Some of the subsidiary bodies have equally engaged in various forms of dispute settlement. Thus, the Human Rights Council, created by UNGA Res 60/251 ‘Human Rights Council’ (15 March 2006) in order to replace the much criticized Commission on Human Rights, has also established fact-finding missions (see UN HR Council Resolution S-9/1 Grave Violations of Human Rights in the Occupied Palestinian Territory [12 January 2009] or UN HR Council ResolutionS-4/101 Situation of Human Rights in Darfur [13 December 2006]; UN HR Council ‘Implementation of General Assembly Resolution 60/251 of 15 March 2006 [9 March 2007]) or the Baena Soares Commission to inquire into human rights violations in Lebanon (UN HR Council Resolution S-2/1 [11 August 2006]).
Preventing Armed Conflicts
Peaceful means of settlement are not only a substitute to armed conflicts, but equally a way of preventing them (see eg the ICJ Judgment in the case of (see this next term) Maritime Delimitation and Territorial Questions between Qatar and Bahrain [Qatar v Bahrain], which put an end to a 100 year-old dispute and prevented the outburst of an armed conflict; see C Paulson ‘Compliance with Final Judgments of the International Court of Justice since 1987’  98 AJIL 433-61,453-55). In the Agenda for Peace, Secretary-General Boutros-Ghali defines ‘preventive diplomacy’ as an ‘action to prevent disputes from arising between parties, to prevent existing disputes from escalating into conflicts and to limit the spread of the latter when they occur’ (para. 20).
This new policy of conflict prevention, carried on by Kofi Annan (see ‘Prevention of Armed Conflict: Report of the Secretary-General’ [7 June 2001]) and approved by the Security Council (UNSC Res 1366 [30 August 2001]), led, on occasion, to the deployment of peacekeeping forces to prevent the outburst of an armed conflict (see in particular UNSC Res 795 [11 December 1992]-deployment of the United Nations Protection Force in the former Yugoslav Republic of Macedonia). The important role of preventive diplomacy was emphasized by UNGA Res 47/120, by the UN Millennium Declaration as well as by the UNSC Res 1318 (see also UNGA Res 61/293 [13 September 2007], or, in the same vein, UNSC Res 1887 [24 September 2009]; UNGA Res64/109 [11 December 2009]).
The philosophy, or at least the rhetoric, of prevention is therefore slowly making its way in the UN’s approach to conflict settlement. Accordingly, prevention stands at the heart of the International Commission on Intervention and State Sovereignty ‘The Responsibility to Protect’ in UNGA ‘Letter Dated 26 July 2002 from the Permanent Representative of Canada to the United Nations addressed to the Secretary-General’ (14 August 2002).Secretary-General Ban Ki-moon’s Report ‘Implementing the Responsibility to Protect’ (12 January 2009) endorses the concept, underlying the necessity of a preventive strategy.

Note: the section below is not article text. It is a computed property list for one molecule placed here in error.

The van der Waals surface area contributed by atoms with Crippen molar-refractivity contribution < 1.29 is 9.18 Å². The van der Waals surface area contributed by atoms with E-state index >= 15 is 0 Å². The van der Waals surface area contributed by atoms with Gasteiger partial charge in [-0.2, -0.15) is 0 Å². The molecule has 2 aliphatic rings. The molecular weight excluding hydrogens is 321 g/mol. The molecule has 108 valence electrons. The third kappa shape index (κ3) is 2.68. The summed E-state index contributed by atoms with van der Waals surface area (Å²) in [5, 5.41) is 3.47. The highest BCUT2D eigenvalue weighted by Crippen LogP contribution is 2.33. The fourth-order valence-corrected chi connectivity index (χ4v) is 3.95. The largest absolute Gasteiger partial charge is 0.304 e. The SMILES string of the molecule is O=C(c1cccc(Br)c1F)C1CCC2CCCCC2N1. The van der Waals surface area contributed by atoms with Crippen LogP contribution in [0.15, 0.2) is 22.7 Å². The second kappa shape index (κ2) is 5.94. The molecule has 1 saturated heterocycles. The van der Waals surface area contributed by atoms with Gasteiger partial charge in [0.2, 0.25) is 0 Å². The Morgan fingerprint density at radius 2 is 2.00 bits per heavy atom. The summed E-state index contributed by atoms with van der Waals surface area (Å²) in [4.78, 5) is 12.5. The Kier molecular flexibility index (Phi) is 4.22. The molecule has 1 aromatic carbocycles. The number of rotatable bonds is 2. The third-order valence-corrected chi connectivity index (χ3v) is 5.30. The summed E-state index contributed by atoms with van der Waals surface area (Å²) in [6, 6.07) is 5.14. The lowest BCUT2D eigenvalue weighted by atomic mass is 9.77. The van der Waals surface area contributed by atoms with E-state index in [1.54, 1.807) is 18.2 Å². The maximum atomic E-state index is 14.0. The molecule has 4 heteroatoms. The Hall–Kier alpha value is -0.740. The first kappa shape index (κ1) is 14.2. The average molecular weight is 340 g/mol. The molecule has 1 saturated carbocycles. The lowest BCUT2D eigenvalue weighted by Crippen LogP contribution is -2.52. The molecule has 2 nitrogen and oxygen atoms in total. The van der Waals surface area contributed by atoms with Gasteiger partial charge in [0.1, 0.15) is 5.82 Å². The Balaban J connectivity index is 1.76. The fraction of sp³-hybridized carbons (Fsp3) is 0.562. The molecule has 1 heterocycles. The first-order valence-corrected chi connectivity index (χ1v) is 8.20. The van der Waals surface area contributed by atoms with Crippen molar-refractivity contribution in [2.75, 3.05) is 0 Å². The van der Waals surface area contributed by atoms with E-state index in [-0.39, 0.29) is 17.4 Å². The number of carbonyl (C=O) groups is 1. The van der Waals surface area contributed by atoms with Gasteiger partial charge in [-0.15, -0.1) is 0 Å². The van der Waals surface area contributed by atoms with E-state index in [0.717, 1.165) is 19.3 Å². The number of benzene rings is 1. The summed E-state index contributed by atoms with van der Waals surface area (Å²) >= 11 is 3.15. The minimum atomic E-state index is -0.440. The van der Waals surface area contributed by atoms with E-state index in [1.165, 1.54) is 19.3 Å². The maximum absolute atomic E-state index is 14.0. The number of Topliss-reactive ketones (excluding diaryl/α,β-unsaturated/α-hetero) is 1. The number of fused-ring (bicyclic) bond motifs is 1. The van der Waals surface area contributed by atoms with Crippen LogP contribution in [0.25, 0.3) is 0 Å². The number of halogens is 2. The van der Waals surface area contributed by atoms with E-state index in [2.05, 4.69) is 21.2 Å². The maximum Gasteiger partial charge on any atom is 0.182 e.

Guide to the Peaceful Settlement of International Disputes
- 1. Introduction to the Peaceful Settlement of International Disputes
- 2. Peaceful Resolution of Disputes Obligation, which comprises:
- a. History of Peaceful Settlement of Disputes Obligation
- b. Peaceful Settlement of Disputes Obligation Nature
- c. Obligation of Peaceful Settlement Scope
- d. Obligation of Peaceful Settlement Content
- 3. Means of Peaceful Settlement of Disputes between States, which comprises:
- a. Variety of Means of Peaceful Settlement
- b. Institutionalization of the Peaceful Means of Settlement
- c. History of the Peaceful Means of Settlement
- d. Peaceful Settlement of Disputes in International Organizations
- 4. Variety Use of Means of Peaceful Settlement
- 5. European Convention for the Peaceful Settlement of Disputes
- R Higgins ‘The Place of International Law in the Settlement of Disputes by the Security Council’ (1970) 64 AJIL 1-18.
- LB Sohn ‘The Future of Dispute Settlement’ in RSJ Macdonald and DM Johnston (eds) The Structure and Process of International Law (Nijhoff The Hague 1983) 1121-46.
- MG Monroy Cabra ‘SoluciÃ³n de controversias en el sistema americano’ in M Rama-Montaldo (ed) International Law in an Evolving World: Liber amicorum in Tribute to Professor Eduardo JimÃ©nez de ArÃ©chaga (FundaciÃ³n de cultura Universitaria Montevideo 1994) 1201-28.
- AG Koroma ‘The Peaceful Settlement of International Disputes’ (1996) 43 NILR 227-36.
- H Neuhold ‘Das System friedlicher Streitbeilegung der Vereinten Nationen’ in F Cede and L Sucharipa-Behrmann(eds) Die Vereinten Nationen: Recht und Praxis (Manz Wien 1999) 57-68.
- C Tinker ‘Dispute Resolution and International Law’ (2001) 17 NYL SchJ HumRts 985-1017.
- AS Al-Nami ‘Le rÃ´le de la ligue des Ã‰tats arabes dans le rÃ¨glement pacifique des diffÃ©rends inter-arabes’ (2004) 19 Arab Law Quarterly 227-42.
- I Brownlie ‘The Peaceful Settlement of International Disputes (The Wang Tieya Lecture in Public International Law)’ (2009) 8 Chinese Journal of International Law 267-83.